Answer 6 years ago. It's quite dangerous, as it may not start dripping until you take your crucible out of the furnace I've recently started working with copper, and the higher sustained temperatures are forcing me to look beyond steel Not excited about shelling out big bucks for graphite crucibles, so any ideas will be much appreciated!
Some have used empty disposable propane cylinders, but thin steel will not last long. I ruined my first furnace by attempting to melt scrap in a fairly thick stainless-steel "can", the kind used for salad dressing in restaurants. The steel burned through and the molten metal found its way to the bottom of the furnace. Use extreme caution when working with molten metal; you need a place for the metal to go if it decides to leave the crucible before you're ready.
There is a book by Vince Gingery on making crucibles at www. Hope this helps, Prfesser. Steel will work well enough. But if it's thin like foo-cans it doesn't last all that long before burning-through.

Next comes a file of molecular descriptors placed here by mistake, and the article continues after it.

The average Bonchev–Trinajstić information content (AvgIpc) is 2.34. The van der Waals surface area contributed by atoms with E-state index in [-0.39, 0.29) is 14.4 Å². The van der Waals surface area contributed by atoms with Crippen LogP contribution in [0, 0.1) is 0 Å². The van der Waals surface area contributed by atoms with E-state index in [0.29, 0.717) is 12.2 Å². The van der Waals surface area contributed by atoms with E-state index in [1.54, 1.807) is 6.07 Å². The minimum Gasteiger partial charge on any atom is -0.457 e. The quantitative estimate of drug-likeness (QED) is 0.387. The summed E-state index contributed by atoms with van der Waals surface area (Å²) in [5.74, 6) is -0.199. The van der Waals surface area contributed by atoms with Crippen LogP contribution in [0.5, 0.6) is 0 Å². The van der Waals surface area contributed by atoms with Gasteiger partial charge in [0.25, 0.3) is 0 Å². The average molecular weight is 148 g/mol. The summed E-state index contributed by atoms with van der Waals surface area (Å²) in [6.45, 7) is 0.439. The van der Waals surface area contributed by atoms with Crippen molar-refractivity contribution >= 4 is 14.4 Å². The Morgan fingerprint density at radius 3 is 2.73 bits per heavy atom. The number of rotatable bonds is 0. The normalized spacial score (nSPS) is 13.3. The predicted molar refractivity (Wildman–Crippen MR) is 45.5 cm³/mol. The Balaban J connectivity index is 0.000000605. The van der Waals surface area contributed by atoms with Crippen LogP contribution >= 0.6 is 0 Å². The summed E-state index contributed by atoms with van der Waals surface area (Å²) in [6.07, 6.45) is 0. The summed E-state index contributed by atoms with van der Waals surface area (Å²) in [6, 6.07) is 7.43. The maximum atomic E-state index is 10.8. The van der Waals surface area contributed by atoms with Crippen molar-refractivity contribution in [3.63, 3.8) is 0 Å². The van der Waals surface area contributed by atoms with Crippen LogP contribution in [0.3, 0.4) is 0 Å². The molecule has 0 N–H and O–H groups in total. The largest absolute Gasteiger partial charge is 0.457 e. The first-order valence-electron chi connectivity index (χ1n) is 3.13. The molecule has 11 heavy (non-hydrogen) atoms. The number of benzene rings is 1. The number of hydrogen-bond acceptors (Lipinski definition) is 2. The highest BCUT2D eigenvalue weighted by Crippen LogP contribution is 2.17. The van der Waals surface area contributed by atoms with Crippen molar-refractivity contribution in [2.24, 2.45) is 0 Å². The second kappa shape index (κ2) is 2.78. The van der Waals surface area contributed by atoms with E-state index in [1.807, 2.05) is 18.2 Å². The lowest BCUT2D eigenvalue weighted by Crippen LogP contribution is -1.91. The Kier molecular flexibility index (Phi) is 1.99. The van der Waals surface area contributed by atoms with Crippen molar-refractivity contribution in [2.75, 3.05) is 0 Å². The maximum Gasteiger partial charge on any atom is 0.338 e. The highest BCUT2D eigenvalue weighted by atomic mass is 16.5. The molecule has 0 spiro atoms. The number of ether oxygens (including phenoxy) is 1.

These guys made a heavy steel crucible L. Follow Asked by trf in Circuits. Tags: Crucible Forge Foundry. MistaJ 3 years ago. Reply Upvote. StefanT43 MistaJ Reply 1 year ago. LeoM 2 years ago. CarmenR1 4 years ago. Prfesser 10 years ago.Im new to the forge community and i need some advice. I built my first forge useing the charcoal and coffie can method.
The crucible i used was a soup that i burned through. I done that twice. While melting I got a lot of slag. Is that normal when melting cans? I also need a good crucible.